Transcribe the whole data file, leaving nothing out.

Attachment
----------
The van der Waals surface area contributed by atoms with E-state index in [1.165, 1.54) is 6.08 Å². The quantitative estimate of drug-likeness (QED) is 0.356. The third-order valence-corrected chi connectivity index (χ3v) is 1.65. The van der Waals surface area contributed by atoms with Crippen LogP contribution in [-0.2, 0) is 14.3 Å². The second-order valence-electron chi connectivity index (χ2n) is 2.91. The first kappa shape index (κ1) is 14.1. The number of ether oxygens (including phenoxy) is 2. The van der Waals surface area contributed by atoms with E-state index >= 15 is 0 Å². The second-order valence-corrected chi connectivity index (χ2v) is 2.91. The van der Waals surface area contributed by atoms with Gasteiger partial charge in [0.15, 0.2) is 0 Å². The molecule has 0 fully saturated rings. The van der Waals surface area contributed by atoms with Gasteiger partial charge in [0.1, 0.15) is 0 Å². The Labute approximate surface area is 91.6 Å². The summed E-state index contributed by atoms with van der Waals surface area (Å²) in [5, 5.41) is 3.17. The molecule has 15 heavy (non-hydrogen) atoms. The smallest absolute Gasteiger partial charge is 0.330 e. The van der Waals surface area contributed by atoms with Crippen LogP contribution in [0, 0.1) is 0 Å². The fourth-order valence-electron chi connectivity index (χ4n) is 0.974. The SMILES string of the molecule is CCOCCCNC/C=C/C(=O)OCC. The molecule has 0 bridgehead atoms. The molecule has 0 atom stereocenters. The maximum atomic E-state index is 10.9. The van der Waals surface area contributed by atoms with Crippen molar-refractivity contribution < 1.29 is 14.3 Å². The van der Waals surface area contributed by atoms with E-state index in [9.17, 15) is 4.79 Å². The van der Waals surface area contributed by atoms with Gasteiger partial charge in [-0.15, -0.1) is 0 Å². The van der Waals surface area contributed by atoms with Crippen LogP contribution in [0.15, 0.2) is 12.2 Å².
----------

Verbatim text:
The van der Waals surface area contributed by atoms with E-state index in [1.165, 1.54) is 6.08 Å². The quantitative estimate of drug-likeness (QED) is 0.356. The third-order valence-corrected chi connectivity index (χ3v) is 1.65. The van der Waals surface area contributed by atoms with Crippen LogP contribution in [-0.2, 0) is 14.3 Å². The second-order valence-electron chi connectivity index (χ2n) is 2.91. The first kappa shape index (κ1) is 14.1. The number of ether oxygens (including phenoxy) is 2. The van der Waals surface area contributed by atoms with E-state index >= 15 is 0 Å². The second-order valence-corrected chi connectivity index (χ2v) is 2.91. The van der Waals surface area contributed by atoms with Gasteiger partial charge in [0.15, 0.2) is 0 Å². The molecule has 0 fully saturated rings. The van der Waals surface area contributed by atoms with Gasteiger partial charge in [0.1, 0.15) is 0 Å². The Labute approximate surface area is 91.6 Å². The summed E-state index contributed by atoms with van der Waals surface area (Å²) in [5, 5.41) is 3.17. The molecule has 15 heavy (non-hydrogen) atoms. The smallest absolute Gasteiger partial charge is 0.330 e. The van der Waals surface area contributed by atoms with Crippen LogP contribution in [0, 0.1) is 0 Å². The fourth-order valence-electron chi connectivity index (χ4n) is 0.974. The SMILES string of the molecule is CCOCCCNC/C=C/C(=O)OCC. The molecule has 0 bridgehead atoms. The molecule has 0 atom stereocenters. The maximum atomic E-state index is 10.9. The van der Waals surface area contributed by atoms with Crippen molar-refractivity contribution < 1.29 is 14.3 Å². The van der Waals surface area contributed by atoms with E-state index in [9.17, 15) is 4.79 Å². The van der Waals surface area contributed by atoms with Gasteiger partial charge in [-0.15, -0.1) is 0 Å². The van der Waals surface area contributed by atoms with Crippen LogP contribution in [0.15, 0.2) is 12.2 Å².